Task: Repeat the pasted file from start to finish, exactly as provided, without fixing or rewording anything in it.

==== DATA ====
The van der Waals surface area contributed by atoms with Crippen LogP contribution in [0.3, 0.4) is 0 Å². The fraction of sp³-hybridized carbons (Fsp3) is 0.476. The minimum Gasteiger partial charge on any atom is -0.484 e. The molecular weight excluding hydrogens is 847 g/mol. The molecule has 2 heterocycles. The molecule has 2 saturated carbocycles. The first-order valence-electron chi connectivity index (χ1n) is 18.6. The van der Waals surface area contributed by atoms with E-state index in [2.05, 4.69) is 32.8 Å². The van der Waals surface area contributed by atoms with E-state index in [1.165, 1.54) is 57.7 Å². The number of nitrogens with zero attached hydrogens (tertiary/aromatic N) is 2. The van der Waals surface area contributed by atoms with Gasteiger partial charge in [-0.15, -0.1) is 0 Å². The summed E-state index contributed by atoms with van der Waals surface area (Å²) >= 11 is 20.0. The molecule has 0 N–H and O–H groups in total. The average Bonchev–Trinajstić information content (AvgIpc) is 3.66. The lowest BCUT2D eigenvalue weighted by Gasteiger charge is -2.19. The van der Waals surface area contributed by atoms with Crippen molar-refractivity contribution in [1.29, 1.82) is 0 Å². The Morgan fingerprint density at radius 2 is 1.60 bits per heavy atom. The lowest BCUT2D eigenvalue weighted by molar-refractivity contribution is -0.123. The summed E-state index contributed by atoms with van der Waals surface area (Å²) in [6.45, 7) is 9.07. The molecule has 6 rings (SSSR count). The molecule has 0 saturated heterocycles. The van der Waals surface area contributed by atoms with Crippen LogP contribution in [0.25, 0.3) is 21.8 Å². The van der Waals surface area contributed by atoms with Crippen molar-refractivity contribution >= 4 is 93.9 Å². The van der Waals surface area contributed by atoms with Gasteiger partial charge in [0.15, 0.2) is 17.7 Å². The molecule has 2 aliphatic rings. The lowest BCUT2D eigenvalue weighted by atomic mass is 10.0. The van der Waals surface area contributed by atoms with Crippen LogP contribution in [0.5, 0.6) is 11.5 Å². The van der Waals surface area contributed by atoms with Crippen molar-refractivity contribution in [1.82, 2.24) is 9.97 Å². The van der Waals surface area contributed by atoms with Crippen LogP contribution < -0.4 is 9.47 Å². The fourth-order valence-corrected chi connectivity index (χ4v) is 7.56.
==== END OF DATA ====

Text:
The van der Waals surface area contributed by atoms with Crippen LogP contribution in [0.3, 0.4) is 0 Å². The fraction of sp³-hybridized carbons (Fsp3) is 0.476. The minimum Gasteiger partial charge on any atom is -0.484 e. The molecular weight excluding hydrogens is 847 g/mol. The molecule has 2 heterocycles. The molecule has 2 saturated carbocycles. The first-order valence-electron chi connectivity index (χ1n) is 18.6. The van der Waals surface area contributed by atoms with E-state index in [2.05, 4.69) is 32.8 Å². The van der Waals surface area contributed by atoms with E-state index in [1.165, 1.54) is 57.7 Å². The number of nitrogens with zero attached hydrogens (tertiary/aromatic N) is 2. The van der Waals surface area contributed by atoms with Gasteiger partial charge in [-0.15, -0.1) is 0 Å². The summed E-state index contributed by atoms with van der Waals surface area (Å²) >= 11 is 20.0. The molecule has 0 N–H and O–H groups in total. The average Bonchev–Trinajstić information content (AvgIpc) is 3.66. The lowest BCUT2D eigenvalue weighted by Gasteiger charge is -2.19. The van der Waals surface area contributed by atoms with Crippen molar-refractivity contribution in [1.29, 1.82) is 0 Å². The Morgan fingerprint density at radius 2 is 1.60 bits per heavy atom. The lowest BCUT2D eigenvalue weighted by molar-refractivity contribution is -0.123. The summed E-state index contributed by atoms with van der Waals surface area (Å²) in [6.45, 7) is 9.07. The molecule has 6 rings (SSSR count). The molecule has 0 saturated heterocycles. The van der Waals surface area contributed by atoms with Crippen LogP contribution in [0.25, 0.3) is 21.8 Å². The van der Waals surface area contributed by atoms with Crippen molar-refractivity contribution >= 4 is 93.9 Å². The van der Waals surface area contributed by atoms with Gasteiger partial charge in [0.15, 0.2) is 17.7 Å². The molecule has 2 aliphatic rings. The lowest BCUT2D eigenvalue weighted by atomic mass is 10.0. The van der Waals surface area contributed by atoms with Crippen LogP contribution in [0.5, 0.6) is 11.5 Å². The van der Waals surface area contributed by atoms with Crippen molar-refractivity contribution in [1.82, 2.24) is 9.97 Å². The van der Waals surface area contributed by atoms with Crippen LogP contribution < -0.4 is 9.47 Å². The fourth-order valence-corrected chi connectivity index (χ4v) is 7.56.